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BEWARE – The “wait and see” attitude about the Corporate Transparency Act is over!


This new law applies to almost ALL businesses. The Corporate Transparency Act (“CTA”), effective January 1, 2024, requires certain businesses to report information to the Financial Crimes Enforcement Network for persons with “substantial control” over the business or 25 percent or more of the equity in the business.


The CTA’s intent is to end the position of the U.S. as a haven for “shell” companies used to commit crimes such as money laundering, terrorist financing, financial and tax fraud, and other domestic and international illicit activity and corrupt practices. There are steep, escalating fines and possible jail time for noncompliance.


Ignorance of the law is no excuse and this law applies to small businesses too. Like it or not, the CTA has been thoroughly vetted and is in effect. Compliance is mandatory and advisable. The most far-reaching federal business entity law ever enacted, the CTA impacts an estimated 32 million current businesses, plus millions more newly formed businesses each subsequent year.


Information to be reported includes direct and indirect, human, beneficial ownership, control, and service provider information to the Financial Crimes Enforcement Network (“FinCEN”) of the U.S. Department of Treasury will be used by federal, state, local, and tribal law enforcement authorities to streamline investigations, bypassing the “shell game” historically posed by multiple levels of business entity ownership and affiliation.


The information to be reported to FinCEN (“beneficial owner information,” or “BOI”) is certain personal identifying information, which includes (1) full legal name, (2) date of birth, (3) residential (or sometimes business) physical commercial street address, and (4) an image of an acceptable government-issued ID (a U.S. passport or state-issued driver’s license) that includes both an ID number and the person’s photograph.  This reported information must be kept current and accurate with FinCEN by the reporting company on an ongoing basis.


Steep, escalating fines ($500 per day up to $10,000 per violation) and possible jail time (up to two years) can be imposed for not timely and properly complying with the CTA’s requirements. The failure to timely file a required initial report could result in up to a $10,000 fine but subsequent events that would necessitate an amendment to such required but missing filing, if the initial report been made, may cause penalties to accrue—meaning that a failure to file an initial report may result in fines well in excess of $10,000 before an initial notification of violation from FinCEN to the reporting company. Also, the intent of the reporting company and its agent about noncompliance will be a factor in FinCEN’s assessment of possible criminal penalties.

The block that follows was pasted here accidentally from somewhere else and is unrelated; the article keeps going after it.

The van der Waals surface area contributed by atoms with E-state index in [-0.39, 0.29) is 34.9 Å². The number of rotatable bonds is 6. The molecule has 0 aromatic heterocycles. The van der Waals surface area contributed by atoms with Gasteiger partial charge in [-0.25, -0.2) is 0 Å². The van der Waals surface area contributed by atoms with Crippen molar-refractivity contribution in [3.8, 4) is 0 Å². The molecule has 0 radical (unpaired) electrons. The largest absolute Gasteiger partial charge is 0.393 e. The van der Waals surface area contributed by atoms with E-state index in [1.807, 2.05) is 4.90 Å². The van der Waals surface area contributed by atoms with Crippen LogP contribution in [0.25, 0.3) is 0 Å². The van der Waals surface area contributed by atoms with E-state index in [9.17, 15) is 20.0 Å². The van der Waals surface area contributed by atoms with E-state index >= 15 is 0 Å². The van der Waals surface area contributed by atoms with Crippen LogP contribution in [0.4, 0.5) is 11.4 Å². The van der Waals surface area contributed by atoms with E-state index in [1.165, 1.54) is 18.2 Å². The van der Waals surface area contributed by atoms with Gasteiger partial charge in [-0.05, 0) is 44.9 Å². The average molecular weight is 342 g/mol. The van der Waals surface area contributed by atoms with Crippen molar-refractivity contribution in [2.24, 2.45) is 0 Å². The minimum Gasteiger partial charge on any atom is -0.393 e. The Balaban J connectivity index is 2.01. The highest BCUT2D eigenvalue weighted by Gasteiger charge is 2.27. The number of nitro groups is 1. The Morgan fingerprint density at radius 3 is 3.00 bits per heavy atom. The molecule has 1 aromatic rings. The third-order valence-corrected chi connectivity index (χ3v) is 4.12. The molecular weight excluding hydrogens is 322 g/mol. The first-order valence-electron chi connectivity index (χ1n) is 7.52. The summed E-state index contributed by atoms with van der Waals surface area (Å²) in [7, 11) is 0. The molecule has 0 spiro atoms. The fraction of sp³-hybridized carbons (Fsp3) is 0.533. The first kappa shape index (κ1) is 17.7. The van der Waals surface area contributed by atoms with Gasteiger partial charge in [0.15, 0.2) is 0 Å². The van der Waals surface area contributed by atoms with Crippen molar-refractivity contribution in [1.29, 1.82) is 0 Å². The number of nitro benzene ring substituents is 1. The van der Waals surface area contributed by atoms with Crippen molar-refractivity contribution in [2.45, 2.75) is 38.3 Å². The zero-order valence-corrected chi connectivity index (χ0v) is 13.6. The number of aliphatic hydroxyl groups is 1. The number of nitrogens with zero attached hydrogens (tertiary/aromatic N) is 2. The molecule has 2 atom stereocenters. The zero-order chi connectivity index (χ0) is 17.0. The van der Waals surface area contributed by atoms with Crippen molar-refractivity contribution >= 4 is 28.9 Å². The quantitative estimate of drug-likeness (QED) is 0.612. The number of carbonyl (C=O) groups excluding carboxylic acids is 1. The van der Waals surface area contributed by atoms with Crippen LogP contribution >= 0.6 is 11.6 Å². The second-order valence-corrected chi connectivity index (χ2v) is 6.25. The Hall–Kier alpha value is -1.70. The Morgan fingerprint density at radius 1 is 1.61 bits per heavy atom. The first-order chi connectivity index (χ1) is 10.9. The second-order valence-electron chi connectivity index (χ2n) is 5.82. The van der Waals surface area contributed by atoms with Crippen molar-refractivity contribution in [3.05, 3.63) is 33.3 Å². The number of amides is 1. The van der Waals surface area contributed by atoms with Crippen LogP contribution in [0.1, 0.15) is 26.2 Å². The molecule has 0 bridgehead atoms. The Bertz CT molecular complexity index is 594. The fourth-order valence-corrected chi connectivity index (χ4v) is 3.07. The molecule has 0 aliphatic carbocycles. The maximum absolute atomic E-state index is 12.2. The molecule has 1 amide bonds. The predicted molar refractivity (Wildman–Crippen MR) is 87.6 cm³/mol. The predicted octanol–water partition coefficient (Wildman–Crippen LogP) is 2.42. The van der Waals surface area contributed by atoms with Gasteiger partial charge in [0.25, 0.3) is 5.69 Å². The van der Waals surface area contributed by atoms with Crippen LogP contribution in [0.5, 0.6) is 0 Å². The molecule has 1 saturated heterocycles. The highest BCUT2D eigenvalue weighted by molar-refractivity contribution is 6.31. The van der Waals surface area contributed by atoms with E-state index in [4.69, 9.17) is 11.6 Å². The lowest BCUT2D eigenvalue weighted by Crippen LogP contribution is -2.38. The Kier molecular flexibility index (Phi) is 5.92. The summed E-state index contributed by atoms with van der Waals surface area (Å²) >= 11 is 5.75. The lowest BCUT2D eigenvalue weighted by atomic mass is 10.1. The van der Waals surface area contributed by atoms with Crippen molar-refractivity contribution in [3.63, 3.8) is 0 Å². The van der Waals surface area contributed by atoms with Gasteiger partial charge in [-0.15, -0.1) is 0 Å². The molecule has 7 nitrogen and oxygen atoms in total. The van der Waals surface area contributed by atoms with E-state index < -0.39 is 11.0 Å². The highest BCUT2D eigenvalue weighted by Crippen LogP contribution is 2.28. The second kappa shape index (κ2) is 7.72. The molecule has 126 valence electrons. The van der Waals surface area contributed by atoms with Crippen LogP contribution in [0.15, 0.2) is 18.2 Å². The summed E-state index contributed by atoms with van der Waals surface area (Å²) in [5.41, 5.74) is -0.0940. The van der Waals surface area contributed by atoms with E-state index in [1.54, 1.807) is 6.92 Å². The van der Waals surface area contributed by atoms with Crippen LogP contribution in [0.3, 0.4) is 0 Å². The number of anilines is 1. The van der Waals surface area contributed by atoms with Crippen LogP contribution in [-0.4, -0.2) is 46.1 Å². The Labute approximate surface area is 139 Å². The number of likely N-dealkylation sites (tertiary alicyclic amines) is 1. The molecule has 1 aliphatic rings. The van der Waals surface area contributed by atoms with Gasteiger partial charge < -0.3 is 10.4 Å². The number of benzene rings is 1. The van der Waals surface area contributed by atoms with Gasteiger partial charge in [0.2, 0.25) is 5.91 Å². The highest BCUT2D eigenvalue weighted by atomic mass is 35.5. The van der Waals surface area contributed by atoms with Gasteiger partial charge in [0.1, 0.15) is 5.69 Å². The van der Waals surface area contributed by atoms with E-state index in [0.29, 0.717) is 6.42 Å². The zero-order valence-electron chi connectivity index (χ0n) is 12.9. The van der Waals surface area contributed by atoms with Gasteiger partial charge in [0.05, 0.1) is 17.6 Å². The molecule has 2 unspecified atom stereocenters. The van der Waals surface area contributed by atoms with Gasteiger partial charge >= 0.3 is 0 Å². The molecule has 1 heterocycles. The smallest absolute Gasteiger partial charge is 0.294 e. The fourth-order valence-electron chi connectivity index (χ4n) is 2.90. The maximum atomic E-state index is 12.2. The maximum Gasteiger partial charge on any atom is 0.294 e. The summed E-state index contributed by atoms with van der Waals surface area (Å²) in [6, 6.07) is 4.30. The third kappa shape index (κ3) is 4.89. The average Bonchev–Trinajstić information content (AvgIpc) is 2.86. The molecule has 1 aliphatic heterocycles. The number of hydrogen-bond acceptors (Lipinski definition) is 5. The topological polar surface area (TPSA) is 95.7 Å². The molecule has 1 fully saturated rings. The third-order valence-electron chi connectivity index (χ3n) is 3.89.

The CTA’s “large operating company” exception is an exception to the CTA’s reporting requirements for businesses that meet all three of the following criteria:

The business must have a commercial, physical street address in the United States.

The business must have twenty-one or more full-time employees (excluding full-time equivalent employees, part-time employees, independent contractors, and leased employees).

The business must have filed a prior year’s federal income tax return demonstrating more than $5 million in annual, U.S.-only, gross receipts or sales.


In addition, by necessity, every business entity formed on or after January 1, 2024, will not initially qualify for this exclusion because such business entities will not have the prior year’s tax return necessary to establish the gross revenue part of the above criteria. The same is true of virtually all business entities formed between January 1, 2023 and December 31, 2023. Further, many large portfolios of business entities will likely not meet this exception because employees of the portfolio’s operations are typically consolidated into one, or a few, of the portfolio’s business entities, with the remaining business entities not having employees, thus failing the employee prong of the above criteria. Under FinCEN’s BOI Final Rule, employee head count may not be attributed across affiliated entities for purposes of meeting the employee count threshold—each business entity must stand alone in this respect.


These factors, in combination, could cause a simple act of not reporting to turn into the accrual of tens of thousands of dollars, or even hundreds of thousands of dollars, in fines by the time FinCEN identifies the violation and pursues collection. This will be particularly true in the first year of implementation, when 32.6 million reporting companies are projected to require reporting, with five million additional reporting companies being added each year thereafter.


The Corporate Transparency Act is a huge shift in the beneficial owner reporting regimes in the United States, changing long-established norms. Tens of millions of unwitting U.S. business entities, and their beneficial owners, will become bycatch in FinCEN’s dragnet designed to catch nefarious actors hiding behind the “corporate veil.” Just as anonymity in the business entity structure has been pierced by the CTA, so has anonymity in the Act’s compliance, with data points aiding in FinCEN’s ultimate enforcement regime, including FinCEN’s discovery of those choosing not to comply.


Excerpted from ABA BUSINESS LAW SECTION Business Law Today

The Corporate Transparency Act: Deniers Beware

William E H Quick

Jul 10, 2023

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